The Next Country is a travel book of poems, but it is not the typical kind of travel fare. It travels in two directions simultaneously. It chronicles the observations and experiences of a speaker moving through post-Pinochet Chile as it runs a parallel journey into the interior of the speaker, sorting out past relationships and one’s emotional landscape.
As journeys go, they are both rather sedate journeys, marked by close attention, painstakingly deliberate. This is why I initially had trouble entering into the book. I guess I expect most journeys to be madcap, footloose adventures — one of those buddy pictures into the turbulent soul. But these journeys employ careful steps. They attempt to be less wild American than chronicler of a foreign culture where it pays to be careful of what you say for fear you don’t become one of the desaparecido the next time you visit. My expectation for such a journey might be to plumb the depths of the language and cultural idiosyncrasy to produce a kind of Oswald de Andrade-like Pau-Brasil, but Novey’s speaker is content to watch and calibrate the people that she sees moving through their lives. It’s a trip with a sociologist and spiritual seeker more than it is a philologist’s whirlwind tour of the libraries. Novey’s speaker seems to be watching, watching . . . ever vigilant. I imagine sitting next to her in a bus on its way to the Pantanal and saying, “Jesus Christ, would you say something?” as she continues to study the faces.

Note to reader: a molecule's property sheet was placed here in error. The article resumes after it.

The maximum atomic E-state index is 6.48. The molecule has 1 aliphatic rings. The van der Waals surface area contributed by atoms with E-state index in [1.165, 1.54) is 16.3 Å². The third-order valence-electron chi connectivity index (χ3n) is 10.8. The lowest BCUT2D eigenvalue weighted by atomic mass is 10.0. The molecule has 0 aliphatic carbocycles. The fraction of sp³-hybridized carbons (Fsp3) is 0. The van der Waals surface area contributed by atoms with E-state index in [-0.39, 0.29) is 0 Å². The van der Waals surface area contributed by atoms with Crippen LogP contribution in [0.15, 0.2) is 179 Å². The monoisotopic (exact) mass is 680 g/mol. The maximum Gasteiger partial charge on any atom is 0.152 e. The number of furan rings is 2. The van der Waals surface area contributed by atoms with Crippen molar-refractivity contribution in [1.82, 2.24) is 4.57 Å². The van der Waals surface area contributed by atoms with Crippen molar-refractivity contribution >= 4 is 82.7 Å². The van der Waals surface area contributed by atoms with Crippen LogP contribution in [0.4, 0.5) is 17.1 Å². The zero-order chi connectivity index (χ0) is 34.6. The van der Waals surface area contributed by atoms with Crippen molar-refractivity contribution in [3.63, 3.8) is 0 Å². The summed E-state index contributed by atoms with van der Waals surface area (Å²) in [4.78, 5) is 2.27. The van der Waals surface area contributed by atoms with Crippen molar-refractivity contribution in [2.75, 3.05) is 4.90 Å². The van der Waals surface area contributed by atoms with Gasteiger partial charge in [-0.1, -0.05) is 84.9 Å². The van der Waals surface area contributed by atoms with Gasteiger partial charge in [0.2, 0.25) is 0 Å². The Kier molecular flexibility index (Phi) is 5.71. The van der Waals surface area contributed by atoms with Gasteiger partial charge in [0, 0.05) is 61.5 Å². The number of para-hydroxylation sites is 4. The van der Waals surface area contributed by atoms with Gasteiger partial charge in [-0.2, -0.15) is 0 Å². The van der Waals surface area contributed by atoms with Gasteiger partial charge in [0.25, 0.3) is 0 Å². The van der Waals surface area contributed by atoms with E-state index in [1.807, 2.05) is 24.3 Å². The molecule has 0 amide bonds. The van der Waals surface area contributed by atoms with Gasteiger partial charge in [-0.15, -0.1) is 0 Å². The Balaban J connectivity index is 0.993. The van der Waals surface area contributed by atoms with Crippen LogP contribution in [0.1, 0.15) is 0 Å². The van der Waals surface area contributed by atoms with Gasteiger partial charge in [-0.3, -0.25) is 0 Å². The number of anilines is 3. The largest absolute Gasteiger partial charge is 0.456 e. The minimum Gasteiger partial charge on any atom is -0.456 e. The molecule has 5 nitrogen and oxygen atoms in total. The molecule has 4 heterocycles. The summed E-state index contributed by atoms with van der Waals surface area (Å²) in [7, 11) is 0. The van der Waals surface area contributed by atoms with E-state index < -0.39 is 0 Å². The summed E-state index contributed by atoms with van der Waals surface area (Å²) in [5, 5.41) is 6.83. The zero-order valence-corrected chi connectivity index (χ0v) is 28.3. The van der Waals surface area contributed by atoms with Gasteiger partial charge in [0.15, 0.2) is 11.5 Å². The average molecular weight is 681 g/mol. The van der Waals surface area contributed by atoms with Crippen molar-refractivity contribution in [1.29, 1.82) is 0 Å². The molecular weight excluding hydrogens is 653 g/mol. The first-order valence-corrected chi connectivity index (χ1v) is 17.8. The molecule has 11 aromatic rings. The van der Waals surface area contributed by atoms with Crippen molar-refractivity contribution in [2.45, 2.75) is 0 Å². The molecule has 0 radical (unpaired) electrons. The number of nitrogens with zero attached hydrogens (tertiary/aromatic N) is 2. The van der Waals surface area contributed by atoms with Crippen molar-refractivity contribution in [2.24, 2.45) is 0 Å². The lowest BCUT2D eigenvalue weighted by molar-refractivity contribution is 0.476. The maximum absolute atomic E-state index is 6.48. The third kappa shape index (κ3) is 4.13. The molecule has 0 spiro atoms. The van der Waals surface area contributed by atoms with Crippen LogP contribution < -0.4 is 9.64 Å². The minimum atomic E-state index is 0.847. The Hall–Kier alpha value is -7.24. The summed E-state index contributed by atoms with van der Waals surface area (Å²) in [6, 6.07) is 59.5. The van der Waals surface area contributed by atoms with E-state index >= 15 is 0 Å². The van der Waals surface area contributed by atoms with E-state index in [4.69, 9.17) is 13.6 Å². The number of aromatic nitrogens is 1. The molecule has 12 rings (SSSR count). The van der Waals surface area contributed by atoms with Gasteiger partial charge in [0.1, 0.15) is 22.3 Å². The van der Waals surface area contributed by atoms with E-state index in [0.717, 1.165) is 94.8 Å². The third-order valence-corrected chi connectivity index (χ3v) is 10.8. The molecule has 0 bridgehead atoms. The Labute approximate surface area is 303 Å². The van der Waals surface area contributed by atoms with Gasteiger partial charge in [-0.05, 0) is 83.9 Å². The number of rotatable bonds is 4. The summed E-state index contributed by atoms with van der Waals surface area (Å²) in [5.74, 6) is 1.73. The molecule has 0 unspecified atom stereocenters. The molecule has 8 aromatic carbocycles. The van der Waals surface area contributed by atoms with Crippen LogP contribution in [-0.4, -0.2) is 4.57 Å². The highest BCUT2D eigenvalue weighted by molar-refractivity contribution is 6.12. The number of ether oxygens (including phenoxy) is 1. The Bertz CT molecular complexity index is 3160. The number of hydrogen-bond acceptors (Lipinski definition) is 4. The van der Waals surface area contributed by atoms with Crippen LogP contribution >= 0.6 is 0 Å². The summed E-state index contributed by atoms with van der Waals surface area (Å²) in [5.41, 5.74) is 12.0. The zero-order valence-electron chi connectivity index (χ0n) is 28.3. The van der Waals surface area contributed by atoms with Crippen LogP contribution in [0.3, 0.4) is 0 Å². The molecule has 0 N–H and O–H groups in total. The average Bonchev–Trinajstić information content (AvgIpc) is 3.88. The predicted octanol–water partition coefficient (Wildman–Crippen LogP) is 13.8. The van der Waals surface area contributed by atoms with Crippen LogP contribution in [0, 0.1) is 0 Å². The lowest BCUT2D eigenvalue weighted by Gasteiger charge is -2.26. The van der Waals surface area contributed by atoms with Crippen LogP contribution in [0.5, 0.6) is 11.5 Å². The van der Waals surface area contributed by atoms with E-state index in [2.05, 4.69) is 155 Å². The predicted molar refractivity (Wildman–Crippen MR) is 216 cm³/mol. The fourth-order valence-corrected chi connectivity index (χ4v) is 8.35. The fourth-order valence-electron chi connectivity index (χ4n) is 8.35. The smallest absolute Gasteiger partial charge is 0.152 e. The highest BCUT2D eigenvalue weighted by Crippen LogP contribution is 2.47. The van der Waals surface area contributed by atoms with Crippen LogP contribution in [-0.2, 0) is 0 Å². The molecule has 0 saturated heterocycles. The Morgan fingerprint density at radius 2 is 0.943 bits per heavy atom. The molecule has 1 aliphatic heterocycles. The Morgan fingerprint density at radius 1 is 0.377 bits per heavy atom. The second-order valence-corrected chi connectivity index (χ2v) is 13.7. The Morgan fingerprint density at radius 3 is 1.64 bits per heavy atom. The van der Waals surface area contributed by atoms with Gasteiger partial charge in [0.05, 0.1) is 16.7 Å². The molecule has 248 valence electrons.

When I first picked up the book, I was in the middle of a very busy month, but now that I have slowed down for the summer months, I have come back to The Next Country and have begun to tease out the subtleties.
The book begins with “East of Here” and beckons the reader to travel with its last line: “there is a road if you want to go.” So, we hop on. The rest of the first section sets off poems like “The Wailers in Estadio Nacional” where the speaker is watching Ziggy Marley’s band play in Santiago’s largest soccer stadium against poems that detail relationships with family members — mothers, fathers, sisters. The one theme of travel to a foreign country is matched with the theme of traveling to the unexplored land of the familial. In the following piece, one gets a taste of Novey’s world of relationships:
For My Sister, Driving Away
From a picture, no one guesses
the relation until I explain
about our fathers: one black
and one white. Then everyone finds
a resemblance: your cheekbones,
they say. No. it’s your jawline.
Or maybe the eyebrows.
When I think story, I start
with the mother, but maybe
I’ve been telling it backward.
Where the water streamed
swiftest over the rocks, our mother
rolled up her pants, waded in.
Swaying, bell-like, almost willing
her fall, she called for us
and we laughed at her.
Is it possible to have a mother
pitching toward the water,
and alongside that falling
a margin of happiness?